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Aggregation Pipeline

The aggregation pipeline is a framework for data aggregation modeled on the concept of data processing pipelines. Documents enter a multi-stage pipeline that transforms the documents into aggregated results. For example:

In the example,

   { $match: { status: "A" } },
   { $group: { _id: "$cust_id", total: { $sum: "$amount" } } }

First Stage: The $match stage filters the documents by the status field and passes to the next stage those documents that have status equal to "A".

Second Stage: The $group stage groups the documents by the cust_id field to calculate the sum of the amount for each unique cust_id.


The MongoDB aggregation pipeline consists of stages. Each stage transforms the documents as they pass through the pipeline. Pipeline stages do not need to produce one output document for every input document; e.g., some stages may generate new documents or filter out documents.

Pipeline stages can appear multiple times in the pipeline with the exception of $out, $merge, and $geoNear stages. For a list of all available stages, see Aggregation Pipeline Stages.

MongoDB provides the db.collection.aggregate() method in the mongo shell and the aggregate command to run the aggregation pipeline.

For example usage of the aggregation pipeline, consider Aggregation with User Preference Data and Aggregation with the Zip Code Data Set.

Starting in MongoDB 4.2, you can use the aggregation pipeline for updates in:

Command mongo Shell Methods

Pipeline Expressions

Some pipeline stages take a pipeline expression as the operand. Pipeline expressions specify the transformation to apply to the input documents. Expressions have a document structure and can contain other expression.

Pipeline expressions can only operate on the current document in the pipeline and cannot refer to data from other documents: expression operations provide in-memory transformation of documents.

Generally, expressions are stateless and are only evaluated when seen by the aggregation process with one exception: accumulator expressions.

The accumulators, used in the $group stage, maintain their state (e.g. totals, maximums, minimums, and related data) as documents progress through the pipeline.

Changed in version 3.2: Some accumulators are available in the $project stage; however, when used in the $project stage, the accumulators do not maintain their state across documents.

For more information on expressions, see Expressions.

Aggregation Pipeline Behavior

In MongoDB, the aggregate command operates on a single collection, logically passing the entire collection into the aggregation pipeline. To optimize the operation, wherever possible, use the following strategies to avoid scanning the entire collection.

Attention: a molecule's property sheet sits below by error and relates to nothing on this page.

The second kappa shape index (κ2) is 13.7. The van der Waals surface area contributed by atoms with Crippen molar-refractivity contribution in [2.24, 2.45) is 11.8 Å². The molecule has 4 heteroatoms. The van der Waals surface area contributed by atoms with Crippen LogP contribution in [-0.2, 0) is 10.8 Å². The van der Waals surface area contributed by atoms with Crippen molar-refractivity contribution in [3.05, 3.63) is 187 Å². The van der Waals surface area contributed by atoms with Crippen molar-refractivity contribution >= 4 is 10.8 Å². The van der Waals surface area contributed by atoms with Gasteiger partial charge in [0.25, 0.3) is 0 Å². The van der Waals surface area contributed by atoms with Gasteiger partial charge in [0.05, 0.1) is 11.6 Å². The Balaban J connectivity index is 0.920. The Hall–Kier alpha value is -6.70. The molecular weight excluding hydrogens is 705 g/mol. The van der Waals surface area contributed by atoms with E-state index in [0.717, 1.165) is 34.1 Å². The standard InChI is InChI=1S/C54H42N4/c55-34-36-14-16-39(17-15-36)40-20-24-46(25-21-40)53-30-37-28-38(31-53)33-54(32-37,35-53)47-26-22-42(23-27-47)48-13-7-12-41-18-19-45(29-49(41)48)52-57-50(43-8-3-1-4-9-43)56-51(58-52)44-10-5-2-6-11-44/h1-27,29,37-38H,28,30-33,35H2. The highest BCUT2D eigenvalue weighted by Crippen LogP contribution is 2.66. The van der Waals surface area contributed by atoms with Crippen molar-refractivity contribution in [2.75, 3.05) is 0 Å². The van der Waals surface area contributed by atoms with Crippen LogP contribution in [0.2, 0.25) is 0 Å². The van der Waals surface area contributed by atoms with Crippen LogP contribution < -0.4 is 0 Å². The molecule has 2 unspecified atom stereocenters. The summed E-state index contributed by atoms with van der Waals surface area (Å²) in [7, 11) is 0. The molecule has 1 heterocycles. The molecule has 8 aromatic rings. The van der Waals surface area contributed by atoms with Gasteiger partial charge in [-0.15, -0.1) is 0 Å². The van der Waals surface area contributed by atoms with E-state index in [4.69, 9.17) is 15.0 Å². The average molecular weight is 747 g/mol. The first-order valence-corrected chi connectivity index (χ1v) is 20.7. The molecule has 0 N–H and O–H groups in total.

Pipeline Operators and Indexes

MongoDB’s query planner analyzes an aggregation pipeline to determine whether indexes can be used to improve pipeline performance. For example, the following pipeline stages can take advantage of indexes:


The following pipeline stages do not represent a complete list of all stages which can use an index.

The $match stage can use an index to filter documents if it occurs at the beginning of a pipeline.
The $sort stage can use an index as long as it is not preceded by a $project, $unwind, or $group stage.

The $group stage can sometimes use an index to find the first document in each group if all of the following criteria are met:

  • The $group stage is preceded by a $sort stage that sorts the field to group by,
  • There is an index on the grouped field which matches the sort order and
  • The only accumulator used in the $group stage is $first.

See Optimization to Return the First Document of Each Group for an example.

The $geoNear pipeline operator takes advantage of a geospatial index. When using $geoNear, the $geoNear pipeline operation must appear as the first stage in an aggregation pipeline.

Changed in version 3.2: Starting in MongoDB 3.2, indexes can cover an aggregation pipeline. In MongoDB 2.6 and 3.0, indexes could not cover an aggregation pipeline since even when the pipeline uses an index, aggregation still requires access to the actual documents.

Early Filtering

If your aggregation operation requires only a subset of the data in a collection, use the $match, $limit, and $skip stages to restrict the documents that enter at the beginning of the pipeline. When placed at the beginning of a pipeline, $match operations use suitable indexes to scan only the matching documents in a collection.

Placing a $match pipeline stage followed by a $sort stage at the start of the pipeline is logically equivalent to a single query with a sort and can use an index. When possible, place $match operators at the beginning of the pipeline.


Sharded Collections

The aggregation pipeline supports operations on sharded collections. See Aggregation Pipeline and Sharded Collections.

Aggregation vs Map-Reduce

The aggregation pipeline provides an alternative to map-reduce and may be the preferred solution for aggregation tasks where the complexity of map-reduce may be unwarranted.


Aggregation pipeline have some limitations on value types and result size. See Aggregation Pipeline Limits for details on limits and restrictions on the aggregation pipeline.

Pipeline Optimization

The aggregation pipeline has an internal optimization phase that provides improved performance for certain sequences of operators. For details, see Aggregation Pipeline Optimization.